In addition, Slack is investing in other local marketing initiatives. Watkins pointed to its digital strategy as an example, noting investments in a broad range of online programs to drive increased adoption of Slack, as well as search, social and digital advertising.

“We’re also investing in running more events to reach businesses across all sectors in the market,” she said. “We’re looking to continue raising awareness of Slack as a product and the benefits it can bring to Australian knowledge workers… By developing this understanding among the market, we hope to continue our success in the region and make more teams better connected.”

Follow CMO on Twitter: @CMOAustralia, take part in the CMO conversation on LinkedIn: CMO ANZ, join us on Facebook: https://www.facebook.com/CMOAustralia, or check us out on Google+:google.com/+CmoAu 



 

Join the newsletter!

Or

Sign up to gain exclusive access to email subscriptions, event invitations, competitions, giveaways, and much more.

Membership is free, and your security and privacy remain protected. View our privacy policy before signing up.

Error: Please check your email address.
Show Comments

Blog Posts

3 marketing mistakes to overcome when courting prospective customers

Marketing that urges respondents to ‘buy now’ is a little like asking someone to marry you on your first date. At any time, only 3 per cent of the market is looking for what you’re selling, so the chances of your date randomly being ‘The One’ is pretty slim.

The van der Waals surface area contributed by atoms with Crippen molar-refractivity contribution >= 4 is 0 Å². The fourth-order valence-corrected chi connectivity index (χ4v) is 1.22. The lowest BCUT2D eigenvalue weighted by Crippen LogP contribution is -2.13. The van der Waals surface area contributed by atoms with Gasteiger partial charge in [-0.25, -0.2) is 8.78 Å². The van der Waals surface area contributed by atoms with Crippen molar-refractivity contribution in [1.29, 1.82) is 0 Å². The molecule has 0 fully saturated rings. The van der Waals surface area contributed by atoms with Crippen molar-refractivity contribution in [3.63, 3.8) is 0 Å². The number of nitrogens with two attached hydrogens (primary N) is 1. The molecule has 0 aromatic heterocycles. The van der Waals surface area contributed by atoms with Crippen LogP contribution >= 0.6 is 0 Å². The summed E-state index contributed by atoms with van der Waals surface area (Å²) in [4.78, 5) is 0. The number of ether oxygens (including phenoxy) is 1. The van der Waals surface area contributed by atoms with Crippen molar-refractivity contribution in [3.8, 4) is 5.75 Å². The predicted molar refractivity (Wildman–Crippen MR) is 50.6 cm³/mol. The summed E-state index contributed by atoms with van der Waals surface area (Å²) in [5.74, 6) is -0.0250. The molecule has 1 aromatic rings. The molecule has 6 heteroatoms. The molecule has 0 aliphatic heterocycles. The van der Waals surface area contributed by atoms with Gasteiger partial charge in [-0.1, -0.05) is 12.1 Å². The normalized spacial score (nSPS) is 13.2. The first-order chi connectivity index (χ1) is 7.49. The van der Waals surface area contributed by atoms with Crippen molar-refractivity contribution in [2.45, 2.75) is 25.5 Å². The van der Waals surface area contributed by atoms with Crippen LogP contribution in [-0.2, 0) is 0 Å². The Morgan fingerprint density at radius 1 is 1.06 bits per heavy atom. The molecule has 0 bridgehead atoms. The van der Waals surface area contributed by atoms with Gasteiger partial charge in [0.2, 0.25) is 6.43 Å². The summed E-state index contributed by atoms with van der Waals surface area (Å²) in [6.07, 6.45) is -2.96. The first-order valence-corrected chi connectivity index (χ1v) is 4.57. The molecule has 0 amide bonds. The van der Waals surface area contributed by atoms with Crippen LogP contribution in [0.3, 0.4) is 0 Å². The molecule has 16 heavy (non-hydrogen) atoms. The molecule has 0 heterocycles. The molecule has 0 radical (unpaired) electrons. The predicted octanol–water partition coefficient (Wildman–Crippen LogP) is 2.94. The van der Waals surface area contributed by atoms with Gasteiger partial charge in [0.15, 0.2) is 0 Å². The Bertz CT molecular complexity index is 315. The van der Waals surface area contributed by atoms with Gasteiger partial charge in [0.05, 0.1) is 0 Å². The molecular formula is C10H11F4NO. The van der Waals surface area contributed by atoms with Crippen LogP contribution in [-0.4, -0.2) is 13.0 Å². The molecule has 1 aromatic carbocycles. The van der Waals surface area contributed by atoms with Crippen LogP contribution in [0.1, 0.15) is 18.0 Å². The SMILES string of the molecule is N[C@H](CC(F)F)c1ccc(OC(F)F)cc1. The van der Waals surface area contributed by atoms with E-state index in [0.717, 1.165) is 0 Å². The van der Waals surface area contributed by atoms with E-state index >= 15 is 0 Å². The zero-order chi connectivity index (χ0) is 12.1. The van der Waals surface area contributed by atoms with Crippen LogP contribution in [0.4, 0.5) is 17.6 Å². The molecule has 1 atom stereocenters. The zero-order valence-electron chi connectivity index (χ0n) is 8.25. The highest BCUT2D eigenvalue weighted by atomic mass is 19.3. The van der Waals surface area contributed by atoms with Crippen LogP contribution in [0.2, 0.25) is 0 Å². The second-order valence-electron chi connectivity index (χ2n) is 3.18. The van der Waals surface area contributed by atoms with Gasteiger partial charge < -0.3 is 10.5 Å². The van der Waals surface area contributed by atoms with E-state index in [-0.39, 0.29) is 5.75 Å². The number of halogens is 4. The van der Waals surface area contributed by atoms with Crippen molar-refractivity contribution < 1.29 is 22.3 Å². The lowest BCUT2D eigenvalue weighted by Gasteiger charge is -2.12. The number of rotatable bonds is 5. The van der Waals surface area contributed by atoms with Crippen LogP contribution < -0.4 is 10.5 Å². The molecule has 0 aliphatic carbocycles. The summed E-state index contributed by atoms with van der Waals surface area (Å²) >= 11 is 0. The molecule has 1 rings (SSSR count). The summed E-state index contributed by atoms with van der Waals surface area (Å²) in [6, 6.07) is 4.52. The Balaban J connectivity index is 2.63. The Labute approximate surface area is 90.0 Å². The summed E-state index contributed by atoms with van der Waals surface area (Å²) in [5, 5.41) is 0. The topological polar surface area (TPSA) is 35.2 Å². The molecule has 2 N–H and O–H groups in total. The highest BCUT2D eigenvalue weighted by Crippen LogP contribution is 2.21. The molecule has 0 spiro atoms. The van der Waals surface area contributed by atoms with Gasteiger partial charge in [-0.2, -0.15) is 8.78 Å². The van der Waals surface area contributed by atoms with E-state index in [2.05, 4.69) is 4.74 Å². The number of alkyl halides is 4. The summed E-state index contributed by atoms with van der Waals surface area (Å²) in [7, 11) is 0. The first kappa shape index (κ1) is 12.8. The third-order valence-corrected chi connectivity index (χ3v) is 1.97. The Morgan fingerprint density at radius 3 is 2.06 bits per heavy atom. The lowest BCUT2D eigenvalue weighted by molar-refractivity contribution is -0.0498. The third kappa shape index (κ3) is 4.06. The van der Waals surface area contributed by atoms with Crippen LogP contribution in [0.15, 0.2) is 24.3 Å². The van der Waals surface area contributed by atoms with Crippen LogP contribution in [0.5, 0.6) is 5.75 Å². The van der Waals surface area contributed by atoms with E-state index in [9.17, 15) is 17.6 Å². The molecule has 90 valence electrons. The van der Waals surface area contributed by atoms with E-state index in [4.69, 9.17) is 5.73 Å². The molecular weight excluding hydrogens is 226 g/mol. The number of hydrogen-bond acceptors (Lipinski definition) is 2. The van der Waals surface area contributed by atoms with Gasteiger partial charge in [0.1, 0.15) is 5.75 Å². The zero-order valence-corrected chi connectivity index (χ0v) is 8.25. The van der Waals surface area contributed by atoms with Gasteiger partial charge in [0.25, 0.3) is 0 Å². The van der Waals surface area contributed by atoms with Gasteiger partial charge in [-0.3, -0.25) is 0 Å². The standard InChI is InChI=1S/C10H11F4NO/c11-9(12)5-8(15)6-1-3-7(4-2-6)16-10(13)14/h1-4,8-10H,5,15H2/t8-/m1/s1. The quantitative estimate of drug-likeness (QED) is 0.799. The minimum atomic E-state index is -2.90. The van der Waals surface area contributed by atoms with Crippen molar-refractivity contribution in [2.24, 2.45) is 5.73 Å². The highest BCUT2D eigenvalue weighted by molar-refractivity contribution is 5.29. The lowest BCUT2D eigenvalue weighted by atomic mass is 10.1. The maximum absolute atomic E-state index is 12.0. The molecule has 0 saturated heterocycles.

Sabri Suby

Founder, King Kong

Why are we dubious about deep learning?

The prospect of deep learning gives those of us in the industry something to get really excited about, and something to be nervous about, at the same time.

Katja Forbes

Founder and chief, sfyte

Why you can’t afford to fail at CX in 2019

In 1976 Apple launched. The business would go on to change the game, setting the bar for customer experience (CX). Seamless customer experience and intuitive designs gave customers exactly what they wanted, making other service experiences pale in comparison.

Damian Kernahan

Founder and CEO, Proto Partners

Red Agency YouGov Galaxy Report, February 2019 Predictors Study. https://redagency.com.au/re...

Vanessa Skye Mitchell

DNA-based marketing: The next big thing?

Read more

RIP holden

Max Polding

Marketing professor: For Holden, brand nostalgia ain’t what it used to be

Read more

Where does the claim that 2 million Australians have tested come from ? Anecdotal information suggests that this is way off the mark.

David Andersen

DNA-based marketing: The next big thing?

Read more

Thank you for the info , being part of a digital marketing agency in kerala , this proved handy and get to know with upcoming trends. htt...

Dotz Web Technologies

Predictions: 9 digital marketing trends for 2019

Read more

So who then is correct? The Research or The skilled Digital people.

Anene

Report reveals Australia faces digital skills shortage

Read more

Latest Podcast

More podcasts

Sign in